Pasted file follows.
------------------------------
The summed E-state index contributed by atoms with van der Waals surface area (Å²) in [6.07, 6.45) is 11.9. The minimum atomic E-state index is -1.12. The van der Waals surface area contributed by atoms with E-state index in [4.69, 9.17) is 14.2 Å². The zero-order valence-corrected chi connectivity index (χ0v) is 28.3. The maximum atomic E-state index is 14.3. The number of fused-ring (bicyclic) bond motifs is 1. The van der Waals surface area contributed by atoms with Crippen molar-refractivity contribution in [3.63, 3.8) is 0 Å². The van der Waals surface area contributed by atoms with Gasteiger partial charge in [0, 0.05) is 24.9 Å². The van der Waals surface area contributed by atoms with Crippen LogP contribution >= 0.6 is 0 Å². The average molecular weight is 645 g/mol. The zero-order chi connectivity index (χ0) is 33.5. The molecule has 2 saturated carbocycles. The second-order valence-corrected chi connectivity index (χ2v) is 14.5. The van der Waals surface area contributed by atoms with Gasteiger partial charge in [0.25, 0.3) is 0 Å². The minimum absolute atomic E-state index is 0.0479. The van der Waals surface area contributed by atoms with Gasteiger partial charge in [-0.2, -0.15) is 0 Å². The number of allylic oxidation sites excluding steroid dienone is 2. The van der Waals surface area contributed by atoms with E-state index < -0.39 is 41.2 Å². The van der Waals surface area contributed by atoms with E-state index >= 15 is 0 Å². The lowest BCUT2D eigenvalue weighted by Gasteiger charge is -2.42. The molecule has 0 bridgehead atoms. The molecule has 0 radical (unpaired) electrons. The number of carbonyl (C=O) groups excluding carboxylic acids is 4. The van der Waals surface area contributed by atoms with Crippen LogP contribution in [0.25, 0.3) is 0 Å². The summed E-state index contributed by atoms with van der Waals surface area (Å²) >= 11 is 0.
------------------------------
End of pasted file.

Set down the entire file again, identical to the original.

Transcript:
The summed E-state index contributed by atoms with van der Waals surface area (Å²) in [6.07, 6.45) is 11.9. The minimum atomic E-state index is -1.12. The van der Waals surface area contributed by atoms with E-state index in [4.69, 9.17) is 14.2 Å². The zero-order valence-corrected chi connectivity index (χ0v) is 28.3. The maximum atomic E-state index is 14.3. The number of fused-ring (bicyclic) bond motifs is 1. The van der Waals surface area contributed by atoms with Crippen molar-refractivity contribution in [3.63, 3.8) is 0 Å². The van der Waals surface area contributed by atoms with Gasteiger partial charge in [0, 0.05) is 24.9 Å². The van der Waals surface area contributed by atoms with Crippen LogP contribution >= 0.6 is 0 Å². The average molecular weight is 645 g/mol. The zero-order chi connectivity index (χ0) is 33.5. The molecule has 2 saturated carbocycles. The second-order valence-corrected chi connectivity index (χ2v) is 14.5. The van der Waals surface area contributed by atoms with Gasteiger partial charge in [0.25, 0.3) is 0 Å². The minimum absolute atomic E-state index is 0.0479. The van der Waals surface area contributed by atoms with Gasteiger partial charge in [-0.2, -0.15) is 0 Å². The number of allylic oxidation sites excluding steroid dienone is 2. The van der Waals surface area contributed by atoms with E-state index < -0.39 is 41.2 Å². The van der Waals surface area contributed by atoms with E-state index >= 15 is 0 Å². The lowest BCUT2D eigenvalue weighted by Gasteiger charge is -2.42. The molecule has 0 bridgehead atoms. The molecule has 0 radical (unpaired) electrons. The number of carbonyl (C=O) groups excluding carboxylic acids is 4. The van der Waals surface area contributed by atoms with Crippen LogP contribution in [0.25, 0.3) is 0 Å². The summed E-state index contributed by atoms with van der Waals surface area (Å²) >= 11 is 0.